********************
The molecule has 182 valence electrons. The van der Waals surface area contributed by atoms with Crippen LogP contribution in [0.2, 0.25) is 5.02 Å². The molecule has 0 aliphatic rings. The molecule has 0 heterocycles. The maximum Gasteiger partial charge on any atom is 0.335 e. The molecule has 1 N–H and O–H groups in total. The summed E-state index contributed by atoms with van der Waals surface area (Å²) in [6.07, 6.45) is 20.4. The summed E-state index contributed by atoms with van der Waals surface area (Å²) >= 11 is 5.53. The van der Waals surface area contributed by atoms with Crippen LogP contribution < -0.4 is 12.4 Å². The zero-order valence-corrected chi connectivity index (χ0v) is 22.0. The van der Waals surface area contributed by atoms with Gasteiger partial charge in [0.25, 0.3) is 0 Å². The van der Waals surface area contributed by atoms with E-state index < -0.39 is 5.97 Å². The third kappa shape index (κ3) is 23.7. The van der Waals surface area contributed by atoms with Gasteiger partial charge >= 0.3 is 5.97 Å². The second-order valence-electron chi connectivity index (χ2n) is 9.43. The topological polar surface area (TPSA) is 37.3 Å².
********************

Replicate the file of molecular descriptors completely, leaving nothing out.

The molecule has 182 valence electrons. The van der Waals surface area contributed by atoms with Crippen LogP contribution in [0.2, 0.25) is 5.02 Å². The molecule has 0 aliphatic rings. The molecule has 0 heterocycles. The maximum Gasteiger partial charge on any atom is 0.335 e. The molecule has 1 N–H and O–H groups in total. The summed E-state index contributed by atoms with van der Waals surface area (Å²) in [6.07, 6.45) is 20.4. The summed E-state index contributed by atoms with van der Waals surface area (Å²) >= 11 is 5.53. The van der Waals surface area contributed by atoms with Crippen LogP contribution < -0.4 is 12.4 Å². The zero-order valence-corrected chi connectivity index (χ0v) is 22.0. The van der Waals surface area contributed by atoms with Gasteiger partial charge in [0.25, 0.3) is 0 Å². The van der Waals surface area contributed by atoms with E-state index < -0.39 is 5.97 Å². The third kappa shape index (κ3) is 23.7. The van der Waals surface area contributed by atoms with Gasteiger partial charge >= 0.3 is 5.97 Å². The second-order valence-electron chi connectivity index (χ2n) is 9.43. The topological polar surface area (TPSA) is 37.3 Å².